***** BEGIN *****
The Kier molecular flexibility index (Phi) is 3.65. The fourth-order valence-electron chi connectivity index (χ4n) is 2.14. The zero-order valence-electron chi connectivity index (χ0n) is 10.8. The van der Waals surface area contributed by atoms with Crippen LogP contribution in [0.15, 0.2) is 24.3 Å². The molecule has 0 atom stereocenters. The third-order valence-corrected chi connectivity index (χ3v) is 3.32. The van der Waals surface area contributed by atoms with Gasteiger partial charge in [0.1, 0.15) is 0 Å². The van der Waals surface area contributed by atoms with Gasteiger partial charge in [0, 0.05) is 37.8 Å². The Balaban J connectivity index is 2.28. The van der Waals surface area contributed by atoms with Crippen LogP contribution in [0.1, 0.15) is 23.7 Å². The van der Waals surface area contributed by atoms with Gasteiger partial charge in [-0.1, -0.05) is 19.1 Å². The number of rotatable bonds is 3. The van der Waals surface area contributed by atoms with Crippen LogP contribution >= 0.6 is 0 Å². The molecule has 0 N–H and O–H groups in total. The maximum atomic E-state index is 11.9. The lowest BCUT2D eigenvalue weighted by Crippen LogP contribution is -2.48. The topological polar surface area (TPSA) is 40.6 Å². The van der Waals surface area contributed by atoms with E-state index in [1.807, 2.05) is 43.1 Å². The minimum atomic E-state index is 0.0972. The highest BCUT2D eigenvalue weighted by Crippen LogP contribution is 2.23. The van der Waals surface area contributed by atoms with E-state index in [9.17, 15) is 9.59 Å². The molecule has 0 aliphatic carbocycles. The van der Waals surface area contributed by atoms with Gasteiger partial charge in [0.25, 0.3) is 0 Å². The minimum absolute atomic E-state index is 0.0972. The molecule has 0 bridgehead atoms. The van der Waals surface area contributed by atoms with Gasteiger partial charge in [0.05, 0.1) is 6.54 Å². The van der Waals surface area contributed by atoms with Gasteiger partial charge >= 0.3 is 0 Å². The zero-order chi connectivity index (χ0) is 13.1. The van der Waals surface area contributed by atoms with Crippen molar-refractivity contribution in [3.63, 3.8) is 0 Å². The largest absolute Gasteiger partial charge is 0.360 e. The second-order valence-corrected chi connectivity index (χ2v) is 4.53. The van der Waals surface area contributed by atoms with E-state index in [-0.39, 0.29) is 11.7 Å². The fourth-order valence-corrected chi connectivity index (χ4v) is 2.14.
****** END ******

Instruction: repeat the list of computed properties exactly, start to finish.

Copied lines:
The Kier molecular flexibility index (Phi) is 3.65. The fourth-order valence-electron chi connectivity index (χ4n) is 2.14. The zero-order valence-electron chi connectivity index (χ0n) is 10.8. The van der Waals surface area contributed by atoms with Crippen LogP contribution in [0.15, 0.2) is 24.3 Å². The molecule has 0 atom stereocenters. The third-order valence-corrected chi connectivity index (χ3v) is 3.32. The van der Waals surface area contributed by atoms with Gasteiger partial charge in [0.1, 0.15) is 0 Å². The van der Waals surface area contributed by atoms with Gasteiger partial charge in [0, 0.05) is 37.8 Å². The Balaban J connectivity index is 2.28. The van der Waals surface area contributed by atoms with Crippen LogP contribution in [0.1, 0.15) is 23.7 Å². The van der Waals surface area contributed by atoms with Gasteiger partial charge in [-0.1, -0.05) is 19.1 Å². The number of rotatable bonds is 3. The van der Waals surface area contributed by atoms with Crippen LogP contribution >= 0.6 is 0 Å². The molecule has 0 N–H and O–H groups in total. The maximum atomic E-state index is 11.9. The lowest BCUT2D eigenvalue weighted by Crippen LogP contribution is -2.48. The topological polar surface area (TPSA) is 40.6 Å². The van der Waals surface area contributed by atoms with E-state index in [1.807, 2.05) is 43.1 Å². The minimum atomic E-state index is 0.0972. The highest BCUT2D eigenvalue weighted by Crippen LogP contribution is 2.23. The van der Waals surface area contributed by atoms with E-state index in [9.17, 15) is 9.59 Å². The molecule has 0 aliphatic carbocycles. The van der Waals surface area contributed by atoms with Gasteiger partial charge in [0.25, 0.3) is 0 Å². The minimum absolute atomic E-state index is 0.0972. The molecule has 0 bridgehead atoms. The van der Waals surface area contributed by atoms with Gasteiger partial charge in [0.05, 0.1) is 6.54 Å². The van der Waals surface area contributed by atoms with Gasteiger partial charge >= 0.3 is 0 Å². The zero-order chi connectivity index (χ0) is 13.1. The van der Waals surface area contributed by atoms with Crippen molar-refractivity contribution in [3.63, 3.8) is 0 Å². The largest absolute Gasteiger partial charge is 0.360 e. The second-order valence-corrected chi connectivity index (χ2v) is 4.53. The van der Waals surface area contributed by atoms with E-state index in [-0.39, 0.29) is 11.7 Å². The fourth-order valence-corrected chi connectivity index (χ4v) is 2.14.